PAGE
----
Why is improving the diagnosis of skin cancer important?
There are a number of different types of skin cancer. The most common is basal cell carcinoma (BCC). BCC is a localised cancer that can grow and destroy the skin around it. They rarely spread into the body like other cancers can. Very small or superficial low-risk BCCs can generally be treated with treatments such as creams rather than surgery, while it is better to surgically remove BCCs that are more likely to grow and spread. Radiotherapy (a treatment where radiation is used to kill cancer cells) can also be used if BCCs are very large or cannot be removed by surgery. Cutaneous squamous cell carcinoma (cSCC) is also usually a localised skin cancer. In a small proportion of cases it can spread to other parts of the body, so the best treatment is to remove it using surgery. Melanoma is one of the most dangerous forms of skin cancer as it has a higher potential to spread to other parts of the body, and so it is vital to recognise it and remove it early. If people with BCC do not receive the correct diagnosis (known as a false negative test result), their treatment can be delayed, making the surgical procedure more complicated. Diagnosing BCC when it is actually something else (a false positive result) may result in unnecessary treatment, surgery or other investigations and can cause the patient stress and anxiety. If BCC is incorrectly diagnosed in an individual who actually has an cSCC or melanoma, effective treatment can be delayed and this might lead to a greater chance that the cSCC or melanoma spreads to other organs in the body, which can be very serious.
What is the aim of the review?
The aim of this Cochrane Review was to find out how accurate a technique called 'exfoliative cytology' is for diagnosing skin cancer. Researchers in Cochrane found nine studies to answer this question. Nine studies were concerned with the diagnosis of BCC, two with the diagnosis of cSCC and one with the diagnosis of melanoma.
What was studied in the review?
Exfoliative cytology means scraping the surface of a possible skin cancer with a knife and then spreading a small layer of the scrape onto a glass slide so that the cells in the scrape can be stained and looked at under a microscope. It is less invasive than skin biopsy and quick to perform, with results available immediately. This could save patients an additional clinic visit to receive skin biopsy results.
What are the main results of the review?
The review examined nine studies with a total of 1655 lesions (a mole or area of skin with an unusual appearance in comparison with the surrounding skin) that were given these final diagnoses*: 1120 BCCs, 41 cSCCs and 10 melanomas.
For identifying BCC, seven studies show the effect of using exfoliative cytology to confirm BCC in lesions that doctors already suspected were BCCs. In a group of 1000 such lesions, of which 860 (86%) actually do have BCC, then:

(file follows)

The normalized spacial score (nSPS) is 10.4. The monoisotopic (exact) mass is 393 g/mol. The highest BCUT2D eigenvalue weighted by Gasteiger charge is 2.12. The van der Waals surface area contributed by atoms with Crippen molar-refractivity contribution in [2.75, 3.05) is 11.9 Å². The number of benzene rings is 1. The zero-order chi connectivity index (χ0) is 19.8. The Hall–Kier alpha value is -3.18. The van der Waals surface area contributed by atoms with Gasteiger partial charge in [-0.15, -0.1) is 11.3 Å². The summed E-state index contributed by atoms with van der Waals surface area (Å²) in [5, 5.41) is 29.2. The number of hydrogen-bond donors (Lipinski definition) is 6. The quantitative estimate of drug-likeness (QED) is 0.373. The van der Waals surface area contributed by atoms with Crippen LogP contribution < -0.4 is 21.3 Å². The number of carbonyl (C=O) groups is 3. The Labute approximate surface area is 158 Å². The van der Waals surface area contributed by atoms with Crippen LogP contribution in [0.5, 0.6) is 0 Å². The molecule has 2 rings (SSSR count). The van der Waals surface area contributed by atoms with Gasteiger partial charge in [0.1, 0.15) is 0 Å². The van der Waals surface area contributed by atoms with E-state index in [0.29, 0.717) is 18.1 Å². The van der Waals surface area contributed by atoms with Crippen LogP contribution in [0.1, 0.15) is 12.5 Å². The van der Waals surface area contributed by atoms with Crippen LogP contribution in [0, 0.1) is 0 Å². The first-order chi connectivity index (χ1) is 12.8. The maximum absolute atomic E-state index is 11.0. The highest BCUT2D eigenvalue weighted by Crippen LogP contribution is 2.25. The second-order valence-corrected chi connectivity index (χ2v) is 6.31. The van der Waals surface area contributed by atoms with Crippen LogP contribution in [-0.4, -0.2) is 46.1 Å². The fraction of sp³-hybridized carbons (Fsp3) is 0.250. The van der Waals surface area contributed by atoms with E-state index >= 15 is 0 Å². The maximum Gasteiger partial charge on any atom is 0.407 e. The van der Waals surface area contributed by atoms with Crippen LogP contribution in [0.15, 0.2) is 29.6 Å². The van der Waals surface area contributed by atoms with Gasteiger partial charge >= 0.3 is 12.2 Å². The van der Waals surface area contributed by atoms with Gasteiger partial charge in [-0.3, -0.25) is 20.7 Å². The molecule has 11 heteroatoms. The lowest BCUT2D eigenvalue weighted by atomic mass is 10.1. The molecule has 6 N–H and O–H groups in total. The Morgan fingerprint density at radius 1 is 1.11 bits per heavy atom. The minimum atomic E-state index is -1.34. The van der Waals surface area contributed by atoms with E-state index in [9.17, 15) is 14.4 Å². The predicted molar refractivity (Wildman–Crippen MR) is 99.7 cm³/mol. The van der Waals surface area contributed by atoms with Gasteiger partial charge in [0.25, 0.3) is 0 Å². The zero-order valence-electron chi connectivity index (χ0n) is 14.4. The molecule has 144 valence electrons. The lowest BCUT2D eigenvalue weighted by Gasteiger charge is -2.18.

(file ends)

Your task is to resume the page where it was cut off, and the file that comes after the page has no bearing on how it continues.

- an estimated 853 people will have an exfoliative cytology result confirming that a BCC is present. Of these 14 (1.6%) will not actually have a BCC (false positive result);
- of the 147 people with an exfoliative cytology result indicating that no BCC is present, 21 (14%) will in fact actually have a BCC (false negative result).
One study compared the accuracy of exfoliative cytology to using a hand-held microscope (dermoscopy) for making a diagnosis of BCC but used a different method of removing cells and included patients with a higher risk of melanoma than found in the other eight studies.
There was not enough evidence to determine the accuracy of exfoliative cytology for diagnosing cSCC or melanoma.
How reliable are the results of the studies of this review?
The small number of studies included in this review, poor description of how patients were selected to be included in the study, and limited information on how the test results were used to make diagnoses, reduces the reliability of our results.
The studies did not explain how patients had been referred to have the exfoliative cytology test. Most important of all, the test was only used in people in whom doctors had already diagnosed a BCC just by looking at the skin lesion. In other words, the test was being used to confirm a doctor's diagnosis. Most studies did not include enough people with skin lesions that are similar in appearance to a BCC to be sure that this test correctly identifies a BCC. This may cause exfoliative cytology to appear more accurate than it would be in actual practice.
Who do the results of this review apply to?
Studies were conducted in the UK, across Europe and in Australia. Study authors rarely described patient characteristics, such as age and location of the lesion. The percentage of people included in the studies with a final diagnosis of BCC ranged from 18% to 90% (nine studies). For cSCC it was 4% and 18% (two studies), and for melanoma it was 5% (one study). It was not possible to tell from the studies how clinicians had decided that study participants had lesions that could be a skin cancer.
What are the implications of this review?
No research has been done using exfoliative cytology to diagnose a skin cancer when a patient is first seen by a doctor. The results of this review suggest that exfoliative cytology can help to confirm BCC in patients with skin lesions that a doctor already suspects of being a BCC. This test could be useful for patients with BCCs that need non-surgical treatments, such as radiotherapy, where a tissue diagnosis is needed before the treatment can be given.
How up-to-date is this review?
The review authors searched for and used studies published up to August 2016.
*In these studies, biopsy was the reference standard (means of establishing the final diagnosis).